Published: 28 January 2021
Author: Ross Inglis
Manslaughter law changes a priority for staff returning to work
As Victorian businesses gear up for staff returning to the office, employers are encouraged to consider recent changes to workplace manslaughter laws.
As recently as December 2020, WorkSafe Victoria reported that two companies and a director were penalised $250,000 after a contractor died when he was run over by a trailer at a Mildura almond processor in 2018.
Olam Orchards Pty Ltd and Complete Commodity Management Pty Ltd (CCM) pleaded guilty in the Mildura Magistrates' Court on Thursday last week to one charge each of failing to ensure persons other than employees were not exposed to risks to their health or safety. The court ordered Olam to pay $75,000 and CCM $150,000 to local charities.
Employers are urged to provide a safe workplace and to familiarise themselves with the legislation. As of 1 July 2020, employers who negligently cause the death of a worker could face 20 years in prison or in the case of a body corporate, could be fined up to $16.5 million.
The Victorian Government has recently passed the workplace manslaughter laws under The Workplace Safety Legislation Amendment Bill 2019.
According to the Government, the purpose of the workplace manslaughter offences is to hold to account those who have the power and resources to improve safety.
The laws target officers of organisations who have the capacity to affect a substantial part of the organisation's business or financial standing including directors, partners and company secretaries.
A conviction will be made in cases where the following is proven:
- the accused is a body corporate or a person who is not an employee or volunteer;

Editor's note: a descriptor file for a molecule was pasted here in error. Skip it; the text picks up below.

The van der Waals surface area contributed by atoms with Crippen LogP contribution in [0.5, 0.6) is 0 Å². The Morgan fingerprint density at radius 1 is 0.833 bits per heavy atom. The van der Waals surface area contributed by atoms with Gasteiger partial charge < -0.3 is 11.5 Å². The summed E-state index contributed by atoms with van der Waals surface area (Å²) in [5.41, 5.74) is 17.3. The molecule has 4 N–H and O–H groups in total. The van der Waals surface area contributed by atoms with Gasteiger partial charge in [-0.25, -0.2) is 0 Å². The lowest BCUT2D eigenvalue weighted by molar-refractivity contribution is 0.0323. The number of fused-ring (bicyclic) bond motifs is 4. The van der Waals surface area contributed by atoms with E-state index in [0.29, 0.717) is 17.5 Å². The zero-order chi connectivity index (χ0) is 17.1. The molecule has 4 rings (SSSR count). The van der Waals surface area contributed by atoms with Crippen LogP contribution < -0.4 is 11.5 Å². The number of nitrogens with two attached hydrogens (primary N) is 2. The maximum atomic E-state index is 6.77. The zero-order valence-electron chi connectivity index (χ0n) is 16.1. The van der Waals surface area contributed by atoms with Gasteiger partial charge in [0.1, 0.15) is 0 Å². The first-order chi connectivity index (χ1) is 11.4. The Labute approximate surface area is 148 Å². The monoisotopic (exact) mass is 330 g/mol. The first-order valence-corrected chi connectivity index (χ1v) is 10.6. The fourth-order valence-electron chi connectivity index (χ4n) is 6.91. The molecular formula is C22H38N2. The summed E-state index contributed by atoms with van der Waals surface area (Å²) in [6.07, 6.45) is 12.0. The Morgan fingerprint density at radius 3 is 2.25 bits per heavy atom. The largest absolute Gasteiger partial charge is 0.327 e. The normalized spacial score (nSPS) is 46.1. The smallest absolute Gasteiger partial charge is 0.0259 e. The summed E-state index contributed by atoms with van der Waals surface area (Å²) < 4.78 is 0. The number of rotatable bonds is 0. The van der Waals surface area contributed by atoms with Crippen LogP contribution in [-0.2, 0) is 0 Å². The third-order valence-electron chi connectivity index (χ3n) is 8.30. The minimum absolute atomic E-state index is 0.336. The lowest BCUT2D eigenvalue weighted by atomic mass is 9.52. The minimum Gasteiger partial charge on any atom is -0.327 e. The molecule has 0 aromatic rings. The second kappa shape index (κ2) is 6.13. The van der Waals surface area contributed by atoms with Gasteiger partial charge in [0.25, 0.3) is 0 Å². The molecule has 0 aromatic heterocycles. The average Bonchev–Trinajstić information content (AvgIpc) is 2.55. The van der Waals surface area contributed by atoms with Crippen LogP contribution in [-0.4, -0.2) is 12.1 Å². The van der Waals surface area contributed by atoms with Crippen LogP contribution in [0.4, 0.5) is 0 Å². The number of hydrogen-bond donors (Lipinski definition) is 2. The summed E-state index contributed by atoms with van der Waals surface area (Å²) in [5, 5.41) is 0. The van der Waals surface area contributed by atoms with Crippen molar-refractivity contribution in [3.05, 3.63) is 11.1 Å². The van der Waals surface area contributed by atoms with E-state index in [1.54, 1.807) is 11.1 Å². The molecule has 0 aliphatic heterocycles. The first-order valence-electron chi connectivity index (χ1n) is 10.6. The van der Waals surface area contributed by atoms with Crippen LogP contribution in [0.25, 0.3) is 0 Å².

- the accused owed the victim a duty of care pursuant to the Occupational Health and Safety Act, namely, so far as is reasonably practicable, provide and maintain a working environment that is safe and without risks to health;
- there was a breach of the duty in circumstances where there was a high risk of death, serious injury or serious illness;
- the act that constituted the breach was committed consciously and voluntarily; and
- the breach of the duty caused the victim's death.
The Law requires a negligent criminal breach of the duty of care that caused the death. This means that the employer's acts or omissions must have contributed significantly to the death.
Negligence will be established where the conduct of the employee involves failing to meet the standard of care that a reasonable person would have exercised in the circumstances. The test in Victoria considers what a reasonable person would have done in the circumstances. This means that if an employer does not take reasonable action to address risks or fix a dangerous situation, they are also being negligent.
Employers will need to ensure they manage, control and supervise as a failure to act is also caught under the legislation.
The Law also intends to capture instances where the worker's death occurs after being exposed to asbestos.
What is the law in other states and territories?
Victoria has followed in the footsteps of Queensland that has passed equivalent laws and where on 25 October 2019, a company and two of its directors were charged with industrial manslaughter when a worker was killed by a reversing forklift.
It was alleged that the employer failed to create a safe area for pedestrians separated from mobile plant and failing to properly supervise its employees including the operators of the mobile plant.
The case is yet to be heard by the Magistrates' Court. The Northern Territory has also passed equivalent laws after those in Victoria.
This article was originally published on 11 February, 2020 and updated on 28 January, 2021.